by Kelly Wiggett
Our New Mexico trek in the “Land of Enchantment” began on Friday morning with a meet and greet with Michelle and Erica, the Mentor Series’ logistical wonder women (more about them later), and our generous, and quite often humorous photography mentors, Reed Hoffman and David Tejada, two seriously accomplished and outstanding professional photographers ready to share their combined 50+ years of photographic wisdom with eager trekkers.
After our Meet your Mentors sessions with Reed and David, and an enlightening camera Q&A, we piled into our bus with all our gear, and set out under strikingly clear blue skies to photograph the scenic Kasha-Katuwe Tent Rocks National Monument. There we experienced the first of many New Mexico “dust ups” on the trek as the winds gently blew through the carved rock canyons and ravines marked by ribbons of pink and beige bands of color, re-depositing a little “enchanted” dirt along the way, sometimes in our teeth. Nothing to fear, we split into two small groups with David and Reed leading the way and navigated along the Cave Loop and Canyon trails, proceeding to photograph millions of years of nature’s handiwork sculpting the white cliffs and cone shaped rocks with giant boulders balanced on the tops of pyramids of volcanic deposits, as we discussed aperture, white balance and ISO settings, oh my! David and Reed, always there to give advice or make creative suggestions about framing, lighting, or in one case, be our model for the head stuck in the hollowed tree root shot, showcasing that photography should always be fun.
Convinced we had all the best shots up at Tent Rocks, we loaded on to the bus for a trip to the scenic overlook at White Rock Canyon, where we photographed unobstructed views of the Jemez Mountains, the canyon, and the Rio Grande at sunset. There we experimented with off camera flash used to paint some of the desert flora giving a dramatic effect to the images being captured. With darkness setting in, we headed back to the hotel in the heart of Santa Fe’s historic district for dinner, downloading, and prepping for our first review session with our mentors. Some trekkers opted for dinner out in Santa Fe, followed by some night time shooting in the historic district, while some decided to make it an early night as we had an o’dark thirty (4:00 am) departure time for the Albuquerque International Balloon Fiesta (and date with a hot air balloon ride for the mass ascension) in the morning.
Saturday morning we made our way to the Balloon Fiesta, but Mother Nature had other plans for us. The winds kicked up so much that the Fiesta organizers deemed it necessary to cancel the mass ascension of balloons scheduled for that morning for safety reasons. Disappointed, but not down, we settled in for some coffee and donuts in the hospitality tent, while the Mentor Series wonder women went into action, securing new prime locations for the day of shooting. In what appeared effortless to the trekkers, but we all knew was not, Erica and Michelle went into full Plan B mode and came up with an itinerary that impressed us all! We would go to the Taos Pueblo, after an impromptu walk with our mentors at our side through downtown Santa Fe shooting and enjoying the local fare for lunch, we’d also make several other scenic and opportunistic stops along the way. We were thrilled because the original schedule didn’t have enough time to also make it up to Taos, so we took full advantage of our little weather mishap and spent an absolutely gorgeous afternoon (including a few more dust ups) shooting the lines and colorful doorways of adobe houses as the sun cast dramatic shadows across those homes and the other structures of the pueblo.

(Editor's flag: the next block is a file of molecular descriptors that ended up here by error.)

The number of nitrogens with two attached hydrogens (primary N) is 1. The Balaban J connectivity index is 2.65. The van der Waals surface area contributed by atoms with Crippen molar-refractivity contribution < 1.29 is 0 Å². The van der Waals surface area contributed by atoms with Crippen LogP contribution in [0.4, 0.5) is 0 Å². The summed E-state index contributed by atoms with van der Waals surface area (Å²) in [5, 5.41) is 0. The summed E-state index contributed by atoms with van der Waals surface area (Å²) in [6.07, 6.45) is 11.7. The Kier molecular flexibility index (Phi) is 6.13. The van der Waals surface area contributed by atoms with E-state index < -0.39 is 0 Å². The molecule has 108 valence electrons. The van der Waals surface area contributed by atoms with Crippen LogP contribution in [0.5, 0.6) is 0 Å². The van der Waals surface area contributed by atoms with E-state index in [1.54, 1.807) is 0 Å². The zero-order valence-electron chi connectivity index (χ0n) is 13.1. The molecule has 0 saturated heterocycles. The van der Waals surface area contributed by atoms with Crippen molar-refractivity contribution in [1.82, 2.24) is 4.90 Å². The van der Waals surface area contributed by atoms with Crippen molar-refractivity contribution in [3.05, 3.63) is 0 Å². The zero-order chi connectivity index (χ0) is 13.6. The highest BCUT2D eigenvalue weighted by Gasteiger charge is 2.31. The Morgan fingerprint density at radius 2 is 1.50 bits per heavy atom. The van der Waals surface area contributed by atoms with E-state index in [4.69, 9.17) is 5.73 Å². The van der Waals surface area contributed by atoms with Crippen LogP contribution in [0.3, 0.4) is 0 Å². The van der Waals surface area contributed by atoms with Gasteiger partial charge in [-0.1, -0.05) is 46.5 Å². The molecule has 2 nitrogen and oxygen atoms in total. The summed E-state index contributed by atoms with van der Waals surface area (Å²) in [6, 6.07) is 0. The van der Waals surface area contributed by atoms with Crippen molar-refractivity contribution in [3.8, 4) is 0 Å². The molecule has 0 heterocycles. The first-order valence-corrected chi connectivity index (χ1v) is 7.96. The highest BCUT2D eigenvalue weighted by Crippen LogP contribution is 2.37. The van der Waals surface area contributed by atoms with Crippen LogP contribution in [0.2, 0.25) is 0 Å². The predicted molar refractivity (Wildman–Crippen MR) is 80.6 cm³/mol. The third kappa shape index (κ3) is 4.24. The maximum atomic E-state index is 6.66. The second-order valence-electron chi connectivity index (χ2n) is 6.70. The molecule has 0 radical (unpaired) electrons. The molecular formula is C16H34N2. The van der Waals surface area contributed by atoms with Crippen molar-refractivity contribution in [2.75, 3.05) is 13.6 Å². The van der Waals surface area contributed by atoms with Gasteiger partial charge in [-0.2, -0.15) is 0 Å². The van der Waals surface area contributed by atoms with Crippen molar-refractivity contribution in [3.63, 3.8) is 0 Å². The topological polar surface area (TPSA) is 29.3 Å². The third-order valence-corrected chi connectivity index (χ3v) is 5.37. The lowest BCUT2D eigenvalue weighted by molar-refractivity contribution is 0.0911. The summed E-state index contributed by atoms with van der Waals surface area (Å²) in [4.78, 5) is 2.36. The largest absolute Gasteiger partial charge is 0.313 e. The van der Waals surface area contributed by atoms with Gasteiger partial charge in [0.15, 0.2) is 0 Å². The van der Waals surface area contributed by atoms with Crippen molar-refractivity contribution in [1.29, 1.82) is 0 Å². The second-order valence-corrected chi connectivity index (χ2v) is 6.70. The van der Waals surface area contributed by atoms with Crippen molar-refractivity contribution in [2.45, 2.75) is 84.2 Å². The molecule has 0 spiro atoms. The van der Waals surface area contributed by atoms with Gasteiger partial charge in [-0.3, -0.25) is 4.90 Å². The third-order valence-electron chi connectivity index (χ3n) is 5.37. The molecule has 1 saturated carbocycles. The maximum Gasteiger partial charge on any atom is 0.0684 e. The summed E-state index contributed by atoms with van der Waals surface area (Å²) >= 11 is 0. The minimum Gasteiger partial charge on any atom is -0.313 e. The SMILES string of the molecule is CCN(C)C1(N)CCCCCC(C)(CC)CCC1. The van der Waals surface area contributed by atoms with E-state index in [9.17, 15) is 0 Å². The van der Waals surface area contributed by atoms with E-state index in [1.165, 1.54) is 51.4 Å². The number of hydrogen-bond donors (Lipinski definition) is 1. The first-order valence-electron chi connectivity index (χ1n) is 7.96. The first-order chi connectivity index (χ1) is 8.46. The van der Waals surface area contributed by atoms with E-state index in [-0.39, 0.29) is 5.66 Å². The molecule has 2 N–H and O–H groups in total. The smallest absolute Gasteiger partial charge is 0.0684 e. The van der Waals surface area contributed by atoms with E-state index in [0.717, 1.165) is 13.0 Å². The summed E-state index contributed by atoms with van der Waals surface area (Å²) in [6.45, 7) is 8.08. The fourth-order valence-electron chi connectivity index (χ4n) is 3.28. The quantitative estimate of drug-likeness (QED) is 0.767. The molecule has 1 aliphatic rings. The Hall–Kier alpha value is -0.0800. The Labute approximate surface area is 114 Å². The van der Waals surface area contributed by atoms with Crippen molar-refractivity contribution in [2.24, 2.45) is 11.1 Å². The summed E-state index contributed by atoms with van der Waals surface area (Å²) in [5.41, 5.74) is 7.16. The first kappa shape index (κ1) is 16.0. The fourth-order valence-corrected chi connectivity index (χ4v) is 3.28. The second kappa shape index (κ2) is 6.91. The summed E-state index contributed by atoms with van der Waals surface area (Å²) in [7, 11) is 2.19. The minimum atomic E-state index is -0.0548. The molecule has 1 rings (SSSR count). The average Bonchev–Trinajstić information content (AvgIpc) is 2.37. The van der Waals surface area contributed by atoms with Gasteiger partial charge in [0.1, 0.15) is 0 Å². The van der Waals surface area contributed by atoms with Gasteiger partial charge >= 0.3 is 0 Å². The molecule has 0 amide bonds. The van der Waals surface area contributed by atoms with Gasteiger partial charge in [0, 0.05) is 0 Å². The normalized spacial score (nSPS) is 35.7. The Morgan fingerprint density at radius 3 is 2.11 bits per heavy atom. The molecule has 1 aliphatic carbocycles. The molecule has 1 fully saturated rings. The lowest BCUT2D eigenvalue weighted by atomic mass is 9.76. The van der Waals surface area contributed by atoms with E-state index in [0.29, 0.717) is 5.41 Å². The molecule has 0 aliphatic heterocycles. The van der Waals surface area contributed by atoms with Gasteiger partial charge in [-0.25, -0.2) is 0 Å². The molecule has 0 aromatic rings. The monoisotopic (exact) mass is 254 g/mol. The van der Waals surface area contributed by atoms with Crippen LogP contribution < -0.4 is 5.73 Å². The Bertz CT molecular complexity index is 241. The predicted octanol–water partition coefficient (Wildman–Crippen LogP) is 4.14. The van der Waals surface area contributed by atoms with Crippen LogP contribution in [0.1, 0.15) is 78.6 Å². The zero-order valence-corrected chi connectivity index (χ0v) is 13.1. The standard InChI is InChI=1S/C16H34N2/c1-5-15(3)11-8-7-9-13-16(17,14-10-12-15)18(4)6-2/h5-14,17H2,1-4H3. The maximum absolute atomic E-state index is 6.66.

The final day of the trek we had what Erica called “a civilized” meet up time in the lobby at 7:30 am and off we went to the Pecos National Historical Park where we climbed down into traditional kivas (ceremonial subterranean rooms used by the Pueblo) and experimented with speed lights as David showed us how to accentuate the warm colors of the underground architecture while using the ambient light as a starting point. Above ground, Reed demonstrated how to bring out the blue in a very cloudy sky by switching the white balance to incandescent (or tungsten) while also using a speed light to emphasize the warm hues of the adobe ruins.
A quick trip back to the hotel and we started making preparations for the final reviews with Reed and David and the trek slide show. Attending these treks is such a fantastic learning opportunity and so much fun. The mentors and the Mentor Series wonder women (Erica and Michelle) always do an awesome job of coordinating and making everything seem effortless for the trekker, they really create an atmosphere where you are free to learn and grow your photography skills while you shoot some of the most spectacular scenes alongside very generous professional photographers willing to explain and share their knowledge liberally and enthusiastically!